When you are approach the process of estate planning in a holistic way. While there are certainly exceptions, people generally pass away after reaching an advanced age. The average life span at the present time is 78 years, but the segment of the population that is 85 and older is growing faster than any other.
There is a very real possibility that you will live into your mid-eighties and beyond. Approximately 45 percent of people who are in this age group suffer from Alzheimer’s disease.
Alzheimer’s causes dementia. If you are suffering from dementia you may find it impossible to handle your own day-to-day tasks. As a result, you may require nursing home care.
Nursing homes are very expensive, and it is simply impossible for many people to pay out-of-pocket without losing everything that they have saved in the process.
According to Genworth Financial, in the state of Connecticut the median cost for a private room in a nursing home in 2013 was $151,658.
If you have to spend a few years in a nursing home you could be looking at an enormous expense.
Many people are not aware of the fact that Medicare will not pay for long-term care. Though you could perhaps argue otherwise, long-term care is considered to be custodial care rather than medical care. Medicare won’t pay for custodial care.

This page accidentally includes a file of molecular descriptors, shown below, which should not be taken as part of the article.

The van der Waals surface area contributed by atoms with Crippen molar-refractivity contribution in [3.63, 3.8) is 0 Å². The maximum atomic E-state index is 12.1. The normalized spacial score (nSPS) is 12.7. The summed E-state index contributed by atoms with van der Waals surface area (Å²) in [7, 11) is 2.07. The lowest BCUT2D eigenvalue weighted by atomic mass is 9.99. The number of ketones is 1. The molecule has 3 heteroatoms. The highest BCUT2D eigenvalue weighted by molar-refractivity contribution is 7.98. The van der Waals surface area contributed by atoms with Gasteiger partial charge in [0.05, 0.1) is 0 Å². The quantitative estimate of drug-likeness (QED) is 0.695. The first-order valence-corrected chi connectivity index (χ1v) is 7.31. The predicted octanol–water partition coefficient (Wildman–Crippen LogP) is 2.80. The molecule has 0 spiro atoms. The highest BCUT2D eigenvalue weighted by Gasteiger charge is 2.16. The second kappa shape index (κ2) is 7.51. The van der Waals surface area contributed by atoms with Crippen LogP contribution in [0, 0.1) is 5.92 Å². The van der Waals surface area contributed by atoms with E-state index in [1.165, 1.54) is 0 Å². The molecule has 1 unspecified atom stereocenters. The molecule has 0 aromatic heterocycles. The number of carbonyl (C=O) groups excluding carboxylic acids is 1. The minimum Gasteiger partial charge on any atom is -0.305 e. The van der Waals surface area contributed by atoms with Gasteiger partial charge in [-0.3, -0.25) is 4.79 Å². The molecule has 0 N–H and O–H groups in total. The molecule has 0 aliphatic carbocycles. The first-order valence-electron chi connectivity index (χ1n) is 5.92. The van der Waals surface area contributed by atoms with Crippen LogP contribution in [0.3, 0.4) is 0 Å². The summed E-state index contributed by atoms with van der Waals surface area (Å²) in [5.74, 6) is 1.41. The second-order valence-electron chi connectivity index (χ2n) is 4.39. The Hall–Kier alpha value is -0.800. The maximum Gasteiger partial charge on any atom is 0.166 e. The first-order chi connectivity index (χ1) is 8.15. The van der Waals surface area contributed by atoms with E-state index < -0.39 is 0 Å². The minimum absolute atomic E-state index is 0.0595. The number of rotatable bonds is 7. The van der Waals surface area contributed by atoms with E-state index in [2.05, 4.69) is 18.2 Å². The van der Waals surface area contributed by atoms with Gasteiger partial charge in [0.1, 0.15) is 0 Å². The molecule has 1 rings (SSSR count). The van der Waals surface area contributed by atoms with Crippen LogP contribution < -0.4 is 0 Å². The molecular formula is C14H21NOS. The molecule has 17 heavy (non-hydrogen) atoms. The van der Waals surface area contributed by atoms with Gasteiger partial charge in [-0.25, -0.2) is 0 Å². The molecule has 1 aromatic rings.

However, Medicaid will pay for a stay in an assisted living community or nursing home if you can meet eligibility requirements. Because Medicaid is a need-based program, your countable assets and income will be evaluated to determine your eligibility.
If you have never been financially needy throughout your life you may automatically assume that you will never be able to qualify for Medicaid. Unfortunately, you would be able to qualify if you were to spend all of your resources paying for long-term care.
It is possible to plan ahead in advance with Medicaid eligibility in mind in an effort to preserve resources for the well-being of your loved ones. You can start to plan after early signs of dementia are detected.
The reason why advance planning is important is because there is a five year look back period. If you were to give away assets within five years of applying for Medicaid, a penalty would be imposed. This penalty would delay your eligibility.
The length of the delay is determined based on a formula that compares the cost of long-term care in the state of Connecticut to the amount of the divestitures.
To be optimally prepared you should certainly discuss Medicaid planning with a licensed elder law attorney. If you take the right steps in advance, you may be able to gain eligibility if and when you need long-term care without losing everything that you have saved.